Over on Mashable Business blogger and VP for digital media at MTV Dermot McCormack lays out what he calls the 3 Commandments for the Next Online Content Leaders. I gave it a look-see as creating, applying, organizing and transferring knowledge has been a formula that made Topsarge Business Solutions the company it is today and we often tout that content is king. I used to be wary when some were quick to note a “new paradigm” or how transferring information and knowledge has gone through a “change” when usually all they were selling was a software/format/tool change, with little by the way of something new.
Well Mr. McCormack correctly identifies what I have been emphasizing to my customers …and that leaders and managers are drowning in a sea of data. Finding the wheat from the chaff, that is managing content that is relevant to me at this moment, has become a herculean task that knowledge managers are often being expected to solve. Just today in another forum I read a discussion thread from a counterpart apologizing for earlier assertions that KM professionals must manage actionable knowledge. His revelation was that knowledge cannot be actionable, but that is to be explored deeper on in a future blog post. The take-away is that I concur with McCormack’s assertion that thanks to phone camera’s, apps, desktop publications, podcasts and other such content creation tools, anyone can (and does) create content.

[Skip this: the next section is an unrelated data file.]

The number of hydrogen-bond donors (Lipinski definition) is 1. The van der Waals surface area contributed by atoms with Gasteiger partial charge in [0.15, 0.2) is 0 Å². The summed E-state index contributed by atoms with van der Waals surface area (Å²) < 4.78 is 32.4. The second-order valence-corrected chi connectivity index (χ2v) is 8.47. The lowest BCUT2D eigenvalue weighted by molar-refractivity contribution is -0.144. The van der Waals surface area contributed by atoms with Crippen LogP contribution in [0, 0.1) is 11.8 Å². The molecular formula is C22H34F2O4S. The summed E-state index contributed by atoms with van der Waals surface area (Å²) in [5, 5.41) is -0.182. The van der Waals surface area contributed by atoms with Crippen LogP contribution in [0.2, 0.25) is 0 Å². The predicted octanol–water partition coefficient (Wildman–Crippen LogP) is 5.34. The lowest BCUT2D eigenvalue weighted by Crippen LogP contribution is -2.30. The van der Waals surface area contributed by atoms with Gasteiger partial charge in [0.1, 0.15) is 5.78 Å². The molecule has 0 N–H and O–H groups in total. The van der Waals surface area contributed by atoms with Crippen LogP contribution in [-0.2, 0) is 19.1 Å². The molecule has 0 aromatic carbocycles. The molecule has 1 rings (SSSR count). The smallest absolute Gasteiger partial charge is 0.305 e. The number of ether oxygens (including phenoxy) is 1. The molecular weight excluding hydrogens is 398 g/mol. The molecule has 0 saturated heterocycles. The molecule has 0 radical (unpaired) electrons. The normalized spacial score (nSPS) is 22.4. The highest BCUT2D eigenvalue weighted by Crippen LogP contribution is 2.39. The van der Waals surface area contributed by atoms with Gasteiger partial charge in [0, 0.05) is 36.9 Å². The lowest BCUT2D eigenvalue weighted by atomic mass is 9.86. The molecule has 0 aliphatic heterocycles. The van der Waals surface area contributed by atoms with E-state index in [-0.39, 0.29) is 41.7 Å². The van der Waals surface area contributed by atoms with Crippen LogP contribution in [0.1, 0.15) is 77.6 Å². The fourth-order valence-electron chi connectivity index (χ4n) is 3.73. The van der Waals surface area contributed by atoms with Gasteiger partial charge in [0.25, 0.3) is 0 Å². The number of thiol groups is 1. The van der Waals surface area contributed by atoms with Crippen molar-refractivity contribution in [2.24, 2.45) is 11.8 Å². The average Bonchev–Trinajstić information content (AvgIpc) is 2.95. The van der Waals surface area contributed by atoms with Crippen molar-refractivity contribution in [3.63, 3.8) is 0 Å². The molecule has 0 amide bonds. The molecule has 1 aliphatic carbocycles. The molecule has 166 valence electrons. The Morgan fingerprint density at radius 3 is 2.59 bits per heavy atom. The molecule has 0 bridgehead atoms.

Content Overload Management
So, in reviewing his 3 commandments he lays out three important elements that managers and leaders must consider:
- Build Authority – how accurate is the message, the messenger, and what is their reputation? Are they credible?
- Curate – Surveys show social networks are positive influencers, followers often trust their friends recommendations. Don’t always jump at he default recommendation, listen to your networks for advice.
- Provide context – You cannot determine if content is important to you without context. Context provides you the “so what,” or the meaning of particular aspects of the content.
Though I would suggest that most good community managers would recognize those activities as ways to maintain a healthy community, they are worth reconsidering and relooking if we are using them in evaluating intranet portals and in organizational communities. There are new elements of collaboration in that it is much more social and personnel, and the immediacy of those relationships due to smart phones and the “always on” wired generation. McCormick reminds us of these fundamental requirements, and we must continue to relook and evaluate how we use them all.
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